Thursday, July 09, 2009

7 Steps to Get Back to Basics

We hear it often -- "Back to Basics" -- but what does it really mean? Sometimes folks get off track with eating and exercise after WLS or during any weight loss plan and we need to get ourselves back on track with some basic rules and guidelines. Sometimes we find ourselves just eating poorly, or ignoring exercise or even seeing a slight weight gain... so getting back on track is important when we find ourselves lost a bit.

7 Steps to Get "Back to Basics"

1. Find a good in-person LOCAL SUPPORT GROUP and then … never miss a meeting. Make it a priority, put it on the calendar and don't let other stuff interfere with this important part of being successful. Statistics show that patients who attend in-person support group meetings lost more weight than those who don't attend and also have a higher rate of long term success in maintaining their weight loss.

2. BACK TO BASICS -- you know the rules, you know how to use your tool, so do it.
  • Protein first and always (80-100g/day). 
  • Moderation with carbs (no white stuff - focus on veggies, fruit and whole grains to get your carbohydrate needs of about 40% of your total daily calories ... and remember to get enough fiber to keep the digestive tract working properly)
  • Get enough good fats in your diet.
  • Be sure your meals are dense, not sliders. Soft foods will slide straight through your pouch and leave you hungry sooner. Dense food can stay in your pouch for up to 2 hours or until you start drinking water again. Try a meal with 5oz grilled chicken breast and a side salad. 
  • Get all your water each day - 64oz min
  • No drinking with meals or for 30-90 minutes after meals
  • Track every morsel of food that passes your lips. You can't know how to adjust your intake unless you know where you are starting from. Figure out where your calories need to be and stick to it 90% of the time. Studies show that people who track calories lose twice as much as those who don't.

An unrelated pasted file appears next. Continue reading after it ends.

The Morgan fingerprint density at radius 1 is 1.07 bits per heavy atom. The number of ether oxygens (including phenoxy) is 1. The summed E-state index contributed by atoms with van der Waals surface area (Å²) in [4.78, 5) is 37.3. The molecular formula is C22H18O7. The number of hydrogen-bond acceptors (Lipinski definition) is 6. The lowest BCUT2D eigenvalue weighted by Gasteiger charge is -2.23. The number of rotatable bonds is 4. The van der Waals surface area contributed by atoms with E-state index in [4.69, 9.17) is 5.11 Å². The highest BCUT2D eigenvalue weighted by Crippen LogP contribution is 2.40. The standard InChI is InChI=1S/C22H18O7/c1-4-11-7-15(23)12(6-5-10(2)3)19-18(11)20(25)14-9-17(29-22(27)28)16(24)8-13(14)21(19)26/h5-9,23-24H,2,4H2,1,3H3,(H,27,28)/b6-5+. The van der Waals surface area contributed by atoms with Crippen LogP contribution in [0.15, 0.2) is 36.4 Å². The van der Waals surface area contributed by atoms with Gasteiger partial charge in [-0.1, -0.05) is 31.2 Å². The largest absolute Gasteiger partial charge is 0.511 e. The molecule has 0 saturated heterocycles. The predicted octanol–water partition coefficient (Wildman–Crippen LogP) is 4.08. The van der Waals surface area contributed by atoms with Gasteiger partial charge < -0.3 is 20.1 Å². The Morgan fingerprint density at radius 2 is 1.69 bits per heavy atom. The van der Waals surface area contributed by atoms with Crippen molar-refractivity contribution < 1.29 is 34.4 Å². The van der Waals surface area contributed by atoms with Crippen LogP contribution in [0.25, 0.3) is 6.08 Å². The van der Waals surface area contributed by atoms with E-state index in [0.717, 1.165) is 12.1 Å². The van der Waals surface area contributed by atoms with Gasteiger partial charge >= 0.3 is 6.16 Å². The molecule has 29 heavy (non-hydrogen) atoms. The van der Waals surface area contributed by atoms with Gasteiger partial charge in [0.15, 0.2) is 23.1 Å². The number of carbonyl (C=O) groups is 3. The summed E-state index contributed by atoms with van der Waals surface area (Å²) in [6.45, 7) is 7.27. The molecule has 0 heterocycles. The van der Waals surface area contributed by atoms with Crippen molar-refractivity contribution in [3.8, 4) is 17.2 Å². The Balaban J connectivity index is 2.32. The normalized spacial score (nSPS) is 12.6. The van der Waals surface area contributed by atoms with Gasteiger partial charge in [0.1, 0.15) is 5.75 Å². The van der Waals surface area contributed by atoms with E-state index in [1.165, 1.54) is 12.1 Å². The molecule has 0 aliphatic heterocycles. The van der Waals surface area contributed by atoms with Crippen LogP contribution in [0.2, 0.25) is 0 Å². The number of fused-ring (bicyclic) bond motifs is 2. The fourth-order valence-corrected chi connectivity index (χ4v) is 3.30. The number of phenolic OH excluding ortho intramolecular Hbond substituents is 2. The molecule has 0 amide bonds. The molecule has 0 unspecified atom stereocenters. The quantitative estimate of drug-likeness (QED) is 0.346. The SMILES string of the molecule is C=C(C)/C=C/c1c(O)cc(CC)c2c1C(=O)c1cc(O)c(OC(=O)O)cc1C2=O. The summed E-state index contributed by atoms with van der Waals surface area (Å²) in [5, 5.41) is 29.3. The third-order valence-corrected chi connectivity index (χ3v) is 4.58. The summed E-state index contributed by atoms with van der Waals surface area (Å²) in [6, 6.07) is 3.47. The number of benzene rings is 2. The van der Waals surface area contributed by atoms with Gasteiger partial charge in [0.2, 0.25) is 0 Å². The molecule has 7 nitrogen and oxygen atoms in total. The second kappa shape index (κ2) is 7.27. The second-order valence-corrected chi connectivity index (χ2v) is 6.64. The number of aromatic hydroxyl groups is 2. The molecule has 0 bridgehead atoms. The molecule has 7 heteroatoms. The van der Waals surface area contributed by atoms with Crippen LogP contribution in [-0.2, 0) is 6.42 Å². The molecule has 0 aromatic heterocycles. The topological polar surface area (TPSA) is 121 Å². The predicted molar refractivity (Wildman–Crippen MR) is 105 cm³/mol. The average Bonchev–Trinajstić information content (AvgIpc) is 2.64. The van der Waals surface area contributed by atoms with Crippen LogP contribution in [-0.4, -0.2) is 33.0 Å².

• Plan your meals and eat on a schedule. I still follow the hour-by-hour schedule that I received in pre-op nutrition class before surgery. 3 meals, 3 snacks pre-planned and eaten at specific times during the day and water intake between to curb hunger and grazing tendencies. 
  • Be a religious fanatic about your vitamins and supplements.
  • Exercise your butt off. If you're not sweating like a pig, you're not working hard enough.
3. BREAK THE STALL -- If the scale has stopped moving - if you're in the midst of a plateau - make sure you review the list of questions to ask yourself to "Break a Stall".

4. BE SURE YOU'RE HEALTHY -- If you haven't had labs drawn recently then get that done. Here's a list. Some vitamin deficiencies can actually cause weight gain or make the scale stop moving, so eliminating that as a culprit is important.  And most importantly, make sure you're taking your vitamins. If you're not sure what to take, check out page 7 of the ASMBS Bariatric Nutrition report - this is where you need to start with the base vitamins, and adjust your doses once you get your lab results back. Also take a close look at your medications list - might any of those be causing weight problems?

5. LEAN ON OTHERS for support when you're not strong enough to do it on your own. Eventually you will become strong enough and then you can be the support person that someone else relies on down the road. Find inspiration where ever you can and hold onto it as you grow stronger. The Nike "I Can" commercial is a good place to start for inspiration.

6. GET HELP -- if you need to deal with the "mental crap" (as I call it) -- the emotional struggles that we all face of food addiction and disordered eating and figuring out how to create a healthy relationship with food, then make an appointment with a therapist. A psychologist recommended by your surgeon's office is often the best resource - someone trained to work with weight loss surgery patients. You don't have to do it on your own.

7. YOU CAN DO HARD THINGS -- you're worth the effort it takes to be healthy, happy and strong. Believe in yourself.  And remember the words of Winston Churchill:  "Never ever ever give in. Never give up."  You CAN do this. You can do hard things.


1 comment:

  1. Thank you for this! I had WLS in 2000. I started at 370 pounds, got down to 170. I'm now at 303. I found your blog while searching WLS and Adipex. I was diagnosed with a severe Vitamin D and Iron deficiency in 2011. Now that I've got that back on track as well as my eating, I'm hoping to get a jumpstart into being healthier again. (I gained 30 pounds in the last 6 months while trying to follow the GI Diet Clinic)

    You have so much valuable information on this site! Do you know if there are any support groups near Oxford/Lapeer?


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